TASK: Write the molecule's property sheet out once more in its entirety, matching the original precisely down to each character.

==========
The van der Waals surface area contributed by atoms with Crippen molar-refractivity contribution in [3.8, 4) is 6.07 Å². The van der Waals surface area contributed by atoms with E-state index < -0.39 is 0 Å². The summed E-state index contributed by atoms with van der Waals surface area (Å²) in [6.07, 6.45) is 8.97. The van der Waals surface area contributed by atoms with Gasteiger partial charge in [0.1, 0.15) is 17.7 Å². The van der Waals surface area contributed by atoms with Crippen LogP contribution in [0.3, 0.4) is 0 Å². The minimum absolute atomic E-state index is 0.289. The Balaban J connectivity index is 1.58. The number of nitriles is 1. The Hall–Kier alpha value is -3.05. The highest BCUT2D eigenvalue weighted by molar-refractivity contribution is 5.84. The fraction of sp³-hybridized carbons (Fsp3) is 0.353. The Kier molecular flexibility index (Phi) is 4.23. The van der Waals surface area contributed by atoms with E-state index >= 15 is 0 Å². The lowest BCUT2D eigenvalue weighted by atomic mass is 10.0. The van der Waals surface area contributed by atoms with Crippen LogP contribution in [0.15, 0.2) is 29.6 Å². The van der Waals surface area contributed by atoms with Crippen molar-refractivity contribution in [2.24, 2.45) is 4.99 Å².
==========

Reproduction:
The van der Waals surface area contributed by atoms with Crippen molar-refractivity contribution in [3.8, 4) is 6.07 Å². The van der Waals surface area contributed by atoms with E-state index < -0.39 is 0 Å². The summed E-state index contributed by atoms with van der Waals surface area (Å²) in [6.07, 6.45) is 8.97. The van der Waals surface area contributed by atoms with Gasteiger partial charge in [0.1, 0.15) is 17.7 Å². The van der Waals surface area contributed by atoms with Crippen LogP contribution in [0.3, 0.4) is 0 Å². The minimum absolute atomic E-state index is 0.289. The Balaban J connectivity index is 1.58. The number of nitriles is 1. The Hall–Kier alpha value is -3.05. The highest BCUT2D eigenvalue weighted by molar-refractivity contribution is 5.84. The fraction of sp³-hybridized carbons (Fsp3) is 0.353. The Kier molecular flexibility index (Phi) is 4.23. The van der Waals surface area contributed by atoms with E-state index >= 15 is 0 Å². The lowest BCUT2D eigenvalue weighted by atomic mass is 10.0. The van der Waals surface area contributed by atoms with Crippen LogP contribution in [0.15, 0.2) is 29.6 Å². The van der Waals surface area contributed by atoms with Crippen molar-refractivity contribution in [2.24, 2.45) is 4.99 Å².